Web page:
In what has been a “heart of a champion” postseason, the Celtics continue to show resolve at the most important times. When the Heat took a seven-point lead in the second half, the Celtics responded with key bench players making an impact (I am a personal believer that Mickael Pietrus played his best game in a Celtics uniform- 13 points, 2 huge threes) and managed to finish off the third quarter with a 5-point lead. The final period was neck and neck from there with Miami finishing with just a 1-point advantage in the final period (30-29).
Simply, this Boston squad refuses to quit. Even though the “Big 3” is now more of a catch phrase, and this is Rondo’s team, they are still playing like they have so much left to give. Key role players did their job, Rondo played strong despite his poor shooting, and Boston played like a champion. By no means are they assured of anything; however, they can be certain that if they can go home to the TD Garden and take care of business in Game 6, then they will have a shot at playing for Banner 18.
The Rajon Rondo show was in full effect Sunday night
For one half of basketball, the Boston Celtics forgot how old they were.
They couldn’t remember that Ray Allen had bone spurs in his ankle, that Paul Pierce had a partial MCL tear in his knee, that Boston had an insignificant bench that had been outscored 63-40 in the first three games of the series.
Then the second half came around, the Celtics got old again and LeBron James and Dwyane Wade brought the Heat back from the dead only for Boston to travel back in time for one more five-minute span.
Wade missed a three as the buzzer sounded and the Celtics left the TD Garden in Boston all tied up as they prepare to travel back to South Beach for Game 5 Tuesday.
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Boston Celtics guard Ray Allen's outside shooting has allowed him to drive by defenders like Mike Miller of the Miami Heat.
Ray Allen looked old, hurt, and painful to watch throughout the series against the Philadelphia 76ers. Everybody, including the Boston Celtics coaches, did not know what they would get out of Allen coming into the series against the Miami Heat.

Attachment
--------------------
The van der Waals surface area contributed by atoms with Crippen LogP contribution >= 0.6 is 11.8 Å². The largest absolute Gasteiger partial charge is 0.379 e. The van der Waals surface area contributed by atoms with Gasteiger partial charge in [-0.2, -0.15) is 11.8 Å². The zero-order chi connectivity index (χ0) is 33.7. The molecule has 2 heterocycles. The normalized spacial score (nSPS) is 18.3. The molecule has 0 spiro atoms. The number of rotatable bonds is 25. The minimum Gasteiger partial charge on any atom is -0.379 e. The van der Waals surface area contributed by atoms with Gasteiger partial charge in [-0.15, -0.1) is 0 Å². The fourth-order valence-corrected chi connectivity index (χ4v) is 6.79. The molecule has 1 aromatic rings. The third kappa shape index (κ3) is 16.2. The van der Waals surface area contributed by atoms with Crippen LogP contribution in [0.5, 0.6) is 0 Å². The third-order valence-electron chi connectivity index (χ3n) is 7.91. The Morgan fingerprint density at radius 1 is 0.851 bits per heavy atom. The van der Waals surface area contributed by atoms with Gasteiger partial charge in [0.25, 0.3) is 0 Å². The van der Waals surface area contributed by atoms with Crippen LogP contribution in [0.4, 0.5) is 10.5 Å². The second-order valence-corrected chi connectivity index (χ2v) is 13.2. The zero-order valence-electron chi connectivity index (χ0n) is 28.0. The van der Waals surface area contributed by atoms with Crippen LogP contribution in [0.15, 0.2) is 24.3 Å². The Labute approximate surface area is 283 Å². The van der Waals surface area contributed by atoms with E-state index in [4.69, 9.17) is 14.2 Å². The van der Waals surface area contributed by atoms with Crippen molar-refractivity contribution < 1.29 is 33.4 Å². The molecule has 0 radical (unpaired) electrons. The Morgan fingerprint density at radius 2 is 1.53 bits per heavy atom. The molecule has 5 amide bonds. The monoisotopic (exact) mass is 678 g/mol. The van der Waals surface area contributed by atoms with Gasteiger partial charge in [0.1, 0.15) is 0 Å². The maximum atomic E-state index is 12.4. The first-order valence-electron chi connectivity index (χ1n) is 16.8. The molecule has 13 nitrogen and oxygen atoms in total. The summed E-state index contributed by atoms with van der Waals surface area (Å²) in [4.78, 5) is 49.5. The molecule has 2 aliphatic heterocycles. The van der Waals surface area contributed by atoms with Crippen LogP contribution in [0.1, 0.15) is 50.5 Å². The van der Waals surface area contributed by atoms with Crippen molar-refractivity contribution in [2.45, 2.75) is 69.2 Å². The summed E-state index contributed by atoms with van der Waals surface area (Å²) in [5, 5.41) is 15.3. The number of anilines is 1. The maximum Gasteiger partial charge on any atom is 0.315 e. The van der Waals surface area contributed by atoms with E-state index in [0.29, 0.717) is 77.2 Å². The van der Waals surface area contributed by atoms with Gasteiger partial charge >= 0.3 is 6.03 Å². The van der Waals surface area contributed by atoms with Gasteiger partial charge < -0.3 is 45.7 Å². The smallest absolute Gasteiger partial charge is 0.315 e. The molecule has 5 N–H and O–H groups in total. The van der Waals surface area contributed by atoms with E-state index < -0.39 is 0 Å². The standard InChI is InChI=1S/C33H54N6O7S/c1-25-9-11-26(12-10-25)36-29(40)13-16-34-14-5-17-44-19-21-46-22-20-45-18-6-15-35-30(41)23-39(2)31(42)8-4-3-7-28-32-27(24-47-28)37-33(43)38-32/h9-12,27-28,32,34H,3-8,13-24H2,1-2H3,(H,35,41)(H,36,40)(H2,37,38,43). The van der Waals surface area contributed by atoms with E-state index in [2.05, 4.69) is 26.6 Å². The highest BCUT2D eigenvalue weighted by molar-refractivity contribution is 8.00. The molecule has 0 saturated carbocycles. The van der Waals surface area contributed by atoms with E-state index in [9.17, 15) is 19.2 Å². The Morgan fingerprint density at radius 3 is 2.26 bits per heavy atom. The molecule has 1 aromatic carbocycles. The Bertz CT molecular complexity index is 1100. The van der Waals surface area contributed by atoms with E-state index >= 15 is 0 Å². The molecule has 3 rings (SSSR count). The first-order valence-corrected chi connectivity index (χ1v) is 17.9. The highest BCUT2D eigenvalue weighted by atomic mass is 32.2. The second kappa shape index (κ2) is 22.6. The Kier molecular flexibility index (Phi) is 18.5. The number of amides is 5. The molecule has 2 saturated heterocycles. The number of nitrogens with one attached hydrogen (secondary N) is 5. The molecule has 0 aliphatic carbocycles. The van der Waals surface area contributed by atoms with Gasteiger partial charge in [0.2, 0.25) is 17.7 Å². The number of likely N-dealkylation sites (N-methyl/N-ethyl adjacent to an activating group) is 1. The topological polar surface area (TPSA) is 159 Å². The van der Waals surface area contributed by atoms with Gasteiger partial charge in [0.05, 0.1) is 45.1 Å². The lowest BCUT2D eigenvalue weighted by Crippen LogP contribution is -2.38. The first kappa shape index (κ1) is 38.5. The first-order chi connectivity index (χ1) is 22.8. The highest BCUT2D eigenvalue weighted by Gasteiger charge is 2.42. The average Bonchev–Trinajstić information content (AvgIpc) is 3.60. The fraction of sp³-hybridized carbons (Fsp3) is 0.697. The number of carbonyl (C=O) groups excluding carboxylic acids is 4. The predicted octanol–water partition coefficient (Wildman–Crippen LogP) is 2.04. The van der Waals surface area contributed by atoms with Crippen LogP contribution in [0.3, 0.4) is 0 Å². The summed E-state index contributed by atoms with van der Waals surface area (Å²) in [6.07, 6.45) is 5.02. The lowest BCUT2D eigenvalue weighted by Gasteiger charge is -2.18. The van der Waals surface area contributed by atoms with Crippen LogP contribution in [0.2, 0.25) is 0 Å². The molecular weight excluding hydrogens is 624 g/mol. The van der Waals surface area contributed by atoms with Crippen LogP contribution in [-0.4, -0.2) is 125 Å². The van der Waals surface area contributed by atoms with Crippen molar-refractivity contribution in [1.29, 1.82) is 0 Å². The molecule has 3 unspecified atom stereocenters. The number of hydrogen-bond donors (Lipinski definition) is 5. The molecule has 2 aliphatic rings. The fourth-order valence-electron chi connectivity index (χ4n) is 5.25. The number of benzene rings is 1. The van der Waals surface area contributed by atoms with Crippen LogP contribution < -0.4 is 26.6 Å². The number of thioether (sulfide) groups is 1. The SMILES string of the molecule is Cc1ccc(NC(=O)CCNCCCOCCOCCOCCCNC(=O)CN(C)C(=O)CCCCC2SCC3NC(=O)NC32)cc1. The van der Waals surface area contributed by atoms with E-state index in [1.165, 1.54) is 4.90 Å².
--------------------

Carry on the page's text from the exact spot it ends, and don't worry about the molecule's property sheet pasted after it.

Allen has been battling bone spurs in his right ankle since March. He missed 15 of the last 19 games in the regular season and then he was unable to land on the court in the Celtics first two postseason contests against the Atlanta Hawks. Allen came back in Game 3 against the Hawks and he has played in the past 14 postseason games.
In the series against the Sixers, Allen was even being left open for shots beyond the arc. He shot 38% from the field and 27% on three-pointers. Allen has gone through shooting slumps before, but this was different because Allen is 37 years old and he is in the last year of his contract. He is fighting age, pain, and time.
Boston Celtics forward Paul Pierce cannot be dominated by the Miami Heat's LeBron James like he was in Game 1.
“No playoff series truly begins until the road team wins a game.” This is an old saying made famous by Pat Riley in 1987 when he was coaching the Los Angeles Lakers.
For the Boston Celtics to win in Miami on Wednesday night, they will have to improve in several categories for Game 2 of their Eastern Conference final showdown with the Heat.
One area is at the free throw line. The Celtics are going to have nights where they do not shoot well from the floor because they are a jump-shooting team. There is no reason the Celtics should make just one more free throw than they miss. The Celtics were 11-of-21 from the charity stripe and Ray Allen was a miserable 3-of-7. Allen does not appear to have any balance in his stroke even from the line.
Another area where the Celtics have to improve is on defense. The Celtics let LeBron James and Dwyane Wade have their way with them. The Heat had too many easy paths to the basket whether they were layups or short jumpers. Shane Battier, Mike Miller, and Mario Chalmers all had their share of good looks at the basket. The Heat shot an absurd 21-of-27 inside the paint and they blocked 11 Celtics shots. The Celtics must keep James and Wade on the outside. They need to force the Heat to beat them from the perimeter. The Celtics were getting killed on the pick-and-roll and they were not rotating, especially inside the paint. This allowed the Heat to score untouched on the inside.